The director of the Kirkuk municipality, admits to negligence in the collection of garbage in the city and revealed that they knocked all the doors to solve the problem, but to no avail.
In this interview, Engineer Faraidun Adel Zangana discusses the municipal projects for the neighborhoods of Kirkuk, including the illegally-built neighborhoods and the greening plan of the city.
Accumulation of litter
Adel says the Kirkuk has been divided into two parts for garbage collection: the small section of the western bank of Khasa and the municipal administration to Rahimawa and the new provincial building has been given to a private company by the provincial administration itself.
The company works with the assistance of a government committee of which the municipality is a member.
The other large part includes Shorjah, Panja Ali, Iskan, Imam and Qasim and several other neighborhoods (on the eastern outskirts of the city).
“Only 200 million (Iraqi) dinars (IQD, USD135,000) has been allocated for it per month, with a certain number of employees and municipal cleaning equipment.”
The mayor admitted that there is negligence, but "it is a large city and the number of citizens has increased. Previously, 1.2 billion dinars were allocated for cleaning and now only 200 million dinars are allocated. We have been shouting for three years about the lack of budget and Baghdad is not helping us."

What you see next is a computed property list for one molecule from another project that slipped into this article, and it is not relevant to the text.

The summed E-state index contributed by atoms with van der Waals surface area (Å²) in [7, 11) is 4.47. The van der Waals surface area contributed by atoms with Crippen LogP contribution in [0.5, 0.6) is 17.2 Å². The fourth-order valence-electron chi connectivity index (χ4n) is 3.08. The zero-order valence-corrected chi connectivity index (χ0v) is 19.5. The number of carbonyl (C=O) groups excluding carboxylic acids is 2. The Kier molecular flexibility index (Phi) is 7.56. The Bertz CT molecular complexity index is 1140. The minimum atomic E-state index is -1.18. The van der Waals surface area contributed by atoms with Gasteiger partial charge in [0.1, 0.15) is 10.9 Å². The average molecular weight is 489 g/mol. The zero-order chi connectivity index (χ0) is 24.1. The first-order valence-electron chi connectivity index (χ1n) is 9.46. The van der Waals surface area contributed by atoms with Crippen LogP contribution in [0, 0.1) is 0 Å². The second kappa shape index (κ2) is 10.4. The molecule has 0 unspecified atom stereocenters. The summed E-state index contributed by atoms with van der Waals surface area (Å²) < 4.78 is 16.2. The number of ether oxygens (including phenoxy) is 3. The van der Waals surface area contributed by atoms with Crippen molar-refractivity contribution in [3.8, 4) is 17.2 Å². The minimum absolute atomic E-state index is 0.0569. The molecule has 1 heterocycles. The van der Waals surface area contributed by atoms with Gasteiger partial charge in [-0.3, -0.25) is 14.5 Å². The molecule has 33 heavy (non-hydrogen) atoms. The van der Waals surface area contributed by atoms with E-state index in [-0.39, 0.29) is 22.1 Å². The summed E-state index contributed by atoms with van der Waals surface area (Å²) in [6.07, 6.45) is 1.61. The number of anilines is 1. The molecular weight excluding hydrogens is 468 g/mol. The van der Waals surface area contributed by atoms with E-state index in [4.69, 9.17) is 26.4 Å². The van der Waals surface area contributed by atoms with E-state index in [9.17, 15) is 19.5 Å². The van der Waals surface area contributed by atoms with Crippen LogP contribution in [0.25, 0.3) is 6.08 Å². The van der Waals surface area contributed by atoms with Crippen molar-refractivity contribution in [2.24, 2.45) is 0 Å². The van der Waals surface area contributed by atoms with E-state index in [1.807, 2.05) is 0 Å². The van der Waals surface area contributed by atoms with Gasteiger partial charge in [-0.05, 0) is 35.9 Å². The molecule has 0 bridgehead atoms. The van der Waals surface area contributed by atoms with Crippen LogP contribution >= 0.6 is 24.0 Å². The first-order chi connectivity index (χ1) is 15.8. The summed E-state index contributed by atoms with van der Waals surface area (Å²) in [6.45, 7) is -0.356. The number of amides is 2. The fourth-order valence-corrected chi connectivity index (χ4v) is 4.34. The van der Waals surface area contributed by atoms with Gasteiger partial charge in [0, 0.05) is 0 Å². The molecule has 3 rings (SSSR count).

He cites the example of Hilla city, center of Babylon province, which is not half as large as Kirkuk, but has 120 garbage trucks, while Kirkuk has only 30 trucks, 25 of which are working.
“Out of 1,200 tons of garbage daily, the municipality has the capacity to collect less than 400 tons.”
Garbage collection alike other public services is poor in Kirkuk. It used to be a free of service but currently the government charges each house $2 a month. People protest irregular garbage collection despite imposing fees.
The oil rich city of Kirkuk, Iraq's second largest oil reserves, is ethnically a mixed province of 1.7 million Arabs, Kurds, and Turkmens. It has long been at the center of disputes between Baghdad and the autonomous Kurdistan Regional Government KRG.
Greening the city
The director of the Kirkuk municipality says they spend one third of the municipality's budget on greening the city.
"The greening covers the medians and the outskirts of the city and the greening belt of the city, which is a new step yet and it will take time for the trees to grow.”
"Of the 32 billion dinars allocated for the municipality in 2021, we have about 10 billion dinars for greening the city and this year out of our total request for the municipality, which is 120 billion dinars, if we get 50 billion dinars, then 15 billion will be dedicated for greening the city and the services of the parks.”
According to statistics from Kirkuk offices, the greenness rate in the city does not exceed % although in 2017 the rate was close to 4%, while the international standard for green area is above 15%.
Video: Faraidoon Adel, Director of Kirkuk Municipality, talks about their plans and problems to KirkukNow